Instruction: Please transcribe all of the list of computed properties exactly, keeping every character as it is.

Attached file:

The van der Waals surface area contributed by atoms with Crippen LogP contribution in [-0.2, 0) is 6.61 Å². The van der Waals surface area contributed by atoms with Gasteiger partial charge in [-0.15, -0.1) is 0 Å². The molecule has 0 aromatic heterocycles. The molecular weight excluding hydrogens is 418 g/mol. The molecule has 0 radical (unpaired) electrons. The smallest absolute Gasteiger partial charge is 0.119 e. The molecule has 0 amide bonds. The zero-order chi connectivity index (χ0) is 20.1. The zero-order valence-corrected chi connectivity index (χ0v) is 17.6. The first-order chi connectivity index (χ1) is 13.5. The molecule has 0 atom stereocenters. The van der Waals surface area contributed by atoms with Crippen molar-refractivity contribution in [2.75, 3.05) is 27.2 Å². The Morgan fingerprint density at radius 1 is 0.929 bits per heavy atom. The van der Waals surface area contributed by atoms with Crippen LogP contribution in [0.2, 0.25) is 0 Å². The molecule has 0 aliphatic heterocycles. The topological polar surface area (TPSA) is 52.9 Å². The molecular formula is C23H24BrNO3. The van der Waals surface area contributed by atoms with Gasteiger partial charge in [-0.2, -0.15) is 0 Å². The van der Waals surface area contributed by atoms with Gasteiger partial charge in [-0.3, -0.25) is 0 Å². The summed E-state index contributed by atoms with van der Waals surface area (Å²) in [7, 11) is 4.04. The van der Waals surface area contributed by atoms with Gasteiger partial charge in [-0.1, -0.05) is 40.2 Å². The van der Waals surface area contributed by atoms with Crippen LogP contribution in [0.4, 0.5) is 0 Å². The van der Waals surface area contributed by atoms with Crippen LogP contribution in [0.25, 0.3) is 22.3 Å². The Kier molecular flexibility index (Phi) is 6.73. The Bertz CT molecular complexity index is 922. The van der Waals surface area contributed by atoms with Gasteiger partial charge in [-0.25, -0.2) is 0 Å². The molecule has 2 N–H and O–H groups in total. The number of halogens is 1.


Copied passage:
The van der Waals surface area contributed by atoms with Crippen LogP contribution in [-0.2, 0) is 6.61 Å². The van der Waals surface area contributed by atoms with Gasteiger partial charge in [-0.15, -0.1) is 0 Å². The molecule has 0 aromatic heterocycles. The molecular weight excluding hydrogens is 418 g/mol. The molecule has 0 radical (unpaired) electrons. The smallest absolute Gasteiger partial charge is 0.119 e. The molecule has 0 amide bonds. The zero-order chi connectivity index (χ0) is 20.1. The zero-order valence-corrected chi connectivity index (χ0v) is 17.6. The first-order chi connectivity index (χ1) is 13.5. The molecule has 0 atom stereocenters. The van der Waals surface area contributed by atoms with Crippen molar-refractivity contribution in [2.75, 3.05) is 27.2 Å². The Morgan fingerprint density at radius 1 is 0.929 bits per heavy atom. The van der Waals surface area contributed by atoms with Crippen LogP contribution in [0.2, 0.25) is 0 Å². The molecule has 0 aliphatic heterocycles. The topological polar surface area (TPSA) is 52.9 Å². The molecular formula is C23H24BrNO3. The van der Waals surface area contributed by atoms with Gasteiger partial charge in [-0.2, -0.15) is 0 Å². The van der Waals surface area contributed by atoms with Gasteiger partial charge in [-0.3, -0.25) is 0 Å². The summed E-state index contributed by atoms with van der Waals surface area (Å²) in [7, 11) is 4.04. The van der Waals surface area contributed by atoms with Gasteiger partial charge in [-0.1, -0.05) is 40.2 Å². The van der Waals surface area contributed by atoms with Crippen LogP contribution in [0.4, 0.5) is 0 Å². The van der Waals surface area contributed by atoms with Crippen LogP contribution in [0.25, 0.3) is 22.3 Å². The Kier molecular flexibility index (Phi) is 6.73. The Bertz CT molecular complexity index is 922. The van der Waals surface area contributed by atoms with Gasteiger partial charge in [-0.25, -0.2) is 0 Å². The molecule has 2 N–H and O–H groups in total. The number of halogens is 1.